Rod Sims was perhaps one of the only people in Australia who didn’t flinch last month when Google threatened to pull its Google Search from the country. As Australia’s top antitrust watchdog, Sims and the agency he leads, the Australian Competition and Consumer Commission, has been behind a law that will force it to pay news publishers for featuring articles on its site.
Google, which is valued above $1 trillion, almost as much as the entire GDP of Australia, and holds a 94% share of the online search market there, has waged an aggressive lobbying campaign to prevent the law from going ahead. Facebook, too, had also vowed to withdraw its news service from Australia if the law is passed.
Even the United States, which is leading its own multi-agency antitrust campaign against Big Tech companies, has sided with Google and Facebook, attacking the Australian proposed law as “fundamentally imbalanced” and suggesting it could violate the U.S.-Australia free trade agreement. Instead, the U.S. government suggested Australia scrap the law in favor of a voluntary requirement.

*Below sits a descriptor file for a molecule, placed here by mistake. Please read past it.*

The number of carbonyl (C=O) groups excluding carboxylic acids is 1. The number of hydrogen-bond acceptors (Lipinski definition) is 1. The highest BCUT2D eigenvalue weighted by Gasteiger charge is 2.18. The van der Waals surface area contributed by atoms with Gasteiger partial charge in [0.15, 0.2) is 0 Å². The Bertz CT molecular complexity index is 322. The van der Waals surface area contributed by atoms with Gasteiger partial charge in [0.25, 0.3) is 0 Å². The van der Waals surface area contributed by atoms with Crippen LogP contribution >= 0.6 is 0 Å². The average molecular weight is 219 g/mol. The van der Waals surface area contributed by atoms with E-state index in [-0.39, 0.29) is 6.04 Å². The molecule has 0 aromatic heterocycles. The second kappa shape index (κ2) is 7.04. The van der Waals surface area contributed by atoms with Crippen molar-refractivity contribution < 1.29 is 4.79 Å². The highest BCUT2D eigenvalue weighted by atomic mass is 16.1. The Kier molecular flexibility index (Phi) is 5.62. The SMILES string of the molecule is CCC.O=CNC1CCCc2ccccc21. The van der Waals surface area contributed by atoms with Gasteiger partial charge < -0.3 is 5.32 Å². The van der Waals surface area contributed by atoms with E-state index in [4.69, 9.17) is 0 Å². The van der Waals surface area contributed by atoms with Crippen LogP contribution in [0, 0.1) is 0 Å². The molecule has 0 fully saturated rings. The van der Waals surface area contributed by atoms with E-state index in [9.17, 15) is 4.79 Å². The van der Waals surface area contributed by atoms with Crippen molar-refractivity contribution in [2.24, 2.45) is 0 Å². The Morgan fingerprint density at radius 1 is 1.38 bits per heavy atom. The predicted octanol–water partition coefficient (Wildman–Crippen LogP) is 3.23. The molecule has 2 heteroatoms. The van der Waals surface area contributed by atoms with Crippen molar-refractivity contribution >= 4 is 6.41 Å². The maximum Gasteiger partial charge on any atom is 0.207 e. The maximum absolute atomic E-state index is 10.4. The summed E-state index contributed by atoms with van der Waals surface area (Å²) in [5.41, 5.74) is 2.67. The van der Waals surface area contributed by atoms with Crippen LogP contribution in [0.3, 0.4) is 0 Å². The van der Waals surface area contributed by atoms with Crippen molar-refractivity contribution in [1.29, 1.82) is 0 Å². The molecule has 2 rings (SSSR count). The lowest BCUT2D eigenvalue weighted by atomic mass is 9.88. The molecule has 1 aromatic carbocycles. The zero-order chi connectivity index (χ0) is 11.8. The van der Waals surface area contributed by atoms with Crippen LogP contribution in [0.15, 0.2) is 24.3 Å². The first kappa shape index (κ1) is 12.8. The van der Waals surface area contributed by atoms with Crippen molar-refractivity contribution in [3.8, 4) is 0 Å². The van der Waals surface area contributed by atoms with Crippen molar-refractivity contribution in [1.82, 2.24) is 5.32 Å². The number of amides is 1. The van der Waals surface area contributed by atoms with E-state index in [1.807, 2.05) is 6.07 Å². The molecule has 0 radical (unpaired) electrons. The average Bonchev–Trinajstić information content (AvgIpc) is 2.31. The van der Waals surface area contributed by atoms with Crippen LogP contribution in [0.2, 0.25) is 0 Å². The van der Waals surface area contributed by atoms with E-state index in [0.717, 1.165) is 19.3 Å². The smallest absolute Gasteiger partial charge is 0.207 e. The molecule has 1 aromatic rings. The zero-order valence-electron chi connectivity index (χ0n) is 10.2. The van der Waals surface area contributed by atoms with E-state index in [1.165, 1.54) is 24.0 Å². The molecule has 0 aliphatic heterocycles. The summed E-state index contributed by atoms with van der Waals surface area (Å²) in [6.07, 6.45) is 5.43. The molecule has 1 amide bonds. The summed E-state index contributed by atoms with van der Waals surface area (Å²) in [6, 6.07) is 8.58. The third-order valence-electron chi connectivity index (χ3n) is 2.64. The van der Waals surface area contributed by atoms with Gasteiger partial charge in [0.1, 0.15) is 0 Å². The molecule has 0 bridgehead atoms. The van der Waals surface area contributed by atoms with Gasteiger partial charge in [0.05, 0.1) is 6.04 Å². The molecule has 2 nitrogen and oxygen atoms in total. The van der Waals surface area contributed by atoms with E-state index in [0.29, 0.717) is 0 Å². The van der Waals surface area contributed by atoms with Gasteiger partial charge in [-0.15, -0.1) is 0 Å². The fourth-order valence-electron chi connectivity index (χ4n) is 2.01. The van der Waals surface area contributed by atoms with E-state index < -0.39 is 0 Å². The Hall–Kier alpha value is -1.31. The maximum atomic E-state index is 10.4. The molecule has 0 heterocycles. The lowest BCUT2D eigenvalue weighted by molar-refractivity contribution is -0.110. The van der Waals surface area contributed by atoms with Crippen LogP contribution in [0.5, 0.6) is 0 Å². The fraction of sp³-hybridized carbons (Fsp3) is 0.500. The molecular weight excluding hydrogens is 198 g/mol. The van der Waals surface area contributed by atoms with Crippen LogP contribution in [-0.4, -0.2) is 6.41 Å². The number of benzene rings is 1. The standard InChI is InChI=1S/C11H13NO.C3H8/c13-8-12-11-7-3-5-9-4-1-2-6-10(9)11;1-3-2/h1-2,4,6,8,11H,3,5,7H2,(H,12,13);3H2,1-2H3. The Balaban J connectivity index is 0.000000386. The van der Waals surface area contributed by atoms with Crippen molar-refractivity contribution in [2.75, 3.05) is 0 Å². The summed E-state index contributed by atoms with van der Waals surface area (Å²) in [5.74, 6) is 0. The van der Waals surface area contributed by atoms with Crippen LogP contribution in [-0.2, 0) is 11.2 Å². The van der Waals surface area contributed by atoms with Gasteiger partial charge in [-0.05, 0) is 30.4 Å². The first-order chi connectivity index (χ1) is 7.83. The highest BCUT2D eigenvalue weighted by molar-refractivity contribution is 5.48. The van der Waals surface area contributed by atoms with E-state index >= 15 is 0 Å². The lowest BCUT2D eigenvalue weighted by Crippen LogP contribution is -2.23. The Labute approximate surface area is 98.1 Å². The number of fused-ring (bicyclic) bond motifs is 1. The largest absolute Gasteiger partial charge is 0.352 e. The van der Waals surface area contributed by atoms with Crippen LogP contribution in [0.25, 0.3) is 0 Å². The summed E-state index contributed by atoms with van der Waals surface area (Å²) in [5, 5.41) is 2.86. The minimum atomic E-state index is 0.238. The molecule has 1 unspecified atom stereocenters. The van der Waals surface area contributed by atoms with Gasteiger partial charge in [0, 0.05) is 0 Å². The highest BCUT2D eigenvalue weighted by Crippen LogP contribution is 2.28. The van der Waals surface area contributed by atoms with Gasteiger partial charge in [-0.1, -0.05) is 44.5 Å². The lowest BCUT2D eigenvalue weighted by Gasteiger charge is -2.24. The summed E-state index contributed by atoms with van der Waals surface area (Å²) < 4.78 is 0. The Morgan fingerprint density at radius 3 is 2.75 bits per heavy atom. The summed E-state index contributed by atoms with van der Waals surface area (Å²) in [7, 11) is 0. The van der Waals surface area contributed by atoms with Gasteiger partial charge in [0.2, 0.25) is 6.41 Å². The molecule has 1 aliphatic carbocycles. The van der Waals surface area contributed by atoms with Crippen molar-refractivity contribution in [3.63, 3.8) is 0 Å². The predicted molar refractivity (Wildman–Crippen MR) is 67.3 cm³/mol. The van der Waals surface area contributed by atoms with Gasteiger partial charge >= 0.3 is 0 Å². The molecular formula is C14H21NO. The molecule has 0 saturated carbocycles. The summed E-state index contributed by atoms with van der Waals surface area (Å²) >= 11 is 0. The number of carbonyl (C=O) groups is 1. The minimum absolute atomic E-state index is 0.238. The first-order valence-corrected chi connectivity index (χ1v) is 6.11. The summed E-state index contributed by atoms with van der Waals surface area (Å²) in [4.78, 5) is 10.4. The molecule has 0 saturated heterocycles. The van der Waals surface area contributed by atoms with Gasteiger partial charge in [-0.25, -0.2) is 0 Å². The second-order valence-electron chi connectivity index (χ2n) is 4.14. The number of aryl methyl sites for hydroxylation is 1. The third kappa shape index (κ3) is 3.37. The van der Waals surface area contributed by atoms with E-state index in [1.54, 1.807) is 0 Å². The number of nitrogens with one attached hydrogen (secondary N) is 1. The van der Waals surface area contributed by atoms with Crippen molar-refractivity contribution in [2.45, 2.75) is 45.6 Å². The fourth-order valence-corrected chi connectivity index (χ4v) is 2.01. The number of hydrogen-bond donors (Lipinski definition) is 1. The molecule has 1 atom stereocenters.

Sims, however, says precedent supports the necessity for legal action.“The only way this is going to work is if this is mandated, a forcing device,” Sims tells Forbes, speaking from his office in Sydney via Zoom. “And we’ve seen this around the world with Google and Facebook: the only time they’ve been moved is when they’ve been forced to.”
Desperate threats and mounting pressure from Google and Facebook, with backing from the U.S., have also signalled that the tech giants are beginning to take the Australian antitrust effort as a serious threat, with outsized implications to their monopoly power if other countries follow Australia’s lead.
Now, another tech giant is taking advantage of the conflict: Microsoft CEO Satya Nadella recently told Australian Prime Minister Scott Morrison that his company is ready to ramp up operations of its Bing search in the country.
“If Google does decide to stop Google Search in Australia, I guess people will get a quick education on alternative search engines,” Sims says. “But what Google has to watch out for is if people do transition…then how does that look to the rest of the world?”